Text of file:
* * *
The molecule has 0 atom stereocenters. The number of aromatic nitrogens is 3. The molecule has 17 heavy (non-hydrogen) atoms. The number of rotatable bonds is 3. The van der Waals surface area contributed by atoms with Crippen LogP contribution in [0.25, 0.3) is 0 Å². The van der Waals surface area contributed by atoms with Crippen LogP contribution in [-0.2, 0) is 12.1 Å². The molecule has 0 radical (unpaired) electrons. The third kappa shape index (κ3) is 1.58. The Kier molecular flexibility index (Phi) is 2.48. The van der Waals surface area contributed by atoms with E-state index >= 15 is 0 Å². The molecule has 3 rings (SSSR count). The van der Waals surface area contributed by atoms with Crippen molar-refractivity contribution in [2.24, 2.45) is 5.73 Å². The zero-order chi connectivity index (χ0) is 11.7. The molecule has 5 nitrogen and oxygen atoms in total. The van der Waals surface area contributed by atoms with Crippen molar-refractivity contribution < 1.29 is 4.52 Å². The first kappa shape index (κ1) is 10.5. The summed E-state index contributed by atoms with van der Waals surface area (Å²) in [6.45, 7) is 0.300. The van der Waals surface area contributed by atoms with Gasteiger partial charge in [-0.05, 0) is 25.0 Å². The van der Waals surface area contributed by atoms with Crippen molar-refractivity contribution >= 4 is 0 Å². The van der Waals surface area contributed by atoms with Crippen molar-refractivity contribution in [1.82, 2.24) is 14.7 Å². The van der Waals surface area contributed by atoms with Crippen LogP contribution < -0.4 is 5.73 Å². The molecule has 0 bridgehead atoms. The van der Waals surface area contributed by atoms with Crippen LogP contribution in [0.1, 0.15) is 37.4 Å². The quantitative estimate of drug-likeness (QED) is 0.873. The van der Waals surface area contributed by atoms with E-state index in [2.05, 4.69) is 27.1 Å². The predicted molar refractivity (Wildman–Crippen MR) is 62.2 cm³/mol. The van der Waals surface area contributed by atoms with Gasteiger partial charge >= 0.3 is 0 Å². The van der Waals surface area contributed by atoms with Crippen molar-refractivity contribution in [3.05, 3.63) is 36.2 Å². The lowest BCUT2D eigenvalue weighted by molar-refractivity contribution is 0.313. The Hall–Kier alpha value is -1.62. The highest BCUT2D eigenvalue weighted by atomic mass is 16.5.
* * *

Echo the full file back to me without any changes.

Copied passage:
The molecule has 0 atom stereocenters. The number of aromatic nitrogens is 3. The molecule has 17 heavy (non-hydrogen) atoms. The number of rotatable bonds is 3. The van der Waals surface area contributed by atoms with Crippen LogP contribution in [0.25, 0.3) is 0 Å². The van der Waals surface area contributed by atoms with Crippen LogP contribution in [-0.2, 0) is 12.1 Å². The molecule has 0 radical (unpaired) electrons. The third kappa shape index (κ3) is 1.58. The Kier molecular flexibility index (Phi) is 2.48. The van der Waals surface area contributed by atoms with E-state index >= 15 is 0 Å². The molecule has 3 rings (SSSR count). The van der Waals surface area contributed by atoms with Crippen molar-refractivity contribution in [2.24, 2.45) is 5.73 Å². The zero-order chi connectivity index (χ0) is 11.7. The molecule has 5 nitrogen and oxygen atoms in total. The van der Waals surface area contributed by atoms with Crippen molar-refractivity contribution < 1.29 is 4.52 Å². The first kappa shape index (κ1) is 10.5. The summed E-state index contributed by atoms with van der Waals surface area (Å²) in [6.45, 7) is 0.300. The van der Waals surface area contributed by atoms with Gasteiger partial charge in [-0.05, 0) is 25.0 Å². The van der Waals surface area contributed by atoms with Crippen molar-refractivity contribution >= 4 is 0 Å². The van der Waals surface area contributed by atoms with Crippen molar-refractivity contribution in [1.82, 2.24) is 14.7 Å². The van der Waals surface area contributed by atoms with Crippen LogP contribution < -0.4 is 5.73 Å². The molecule has 0 bridgehead atoms. The van der Waals surface area contributed by atoms with Crippen LogP contribution in [0.1, 0.15) is 37.4 Å². The quantitative estimate of drug-likeness (QED) is 0.873. The van der Waals surface area contributed by atoms with E-state index in [2.05, 4.69) is 27.1 Å². The predicted molar refractivity (Wildman–Crippen MR) is 62.2 cm³/mol. The van der Waals surface area contributed by atoms with Gasteiger partial charge >= 0.3 is 0 Å². The van der Waals surface area contributed by atoms with Crippen molar-refractivity contribution in [3.05, 3.63) is 36.2 Å². The lowest BCUT2D eigenvalue weighted by molar-refractivity contribution is 0.313. The Hall–Kier alpha value is -1.62. The highest BCUT2D eigenvalue weighted by atomic mass is 16.5.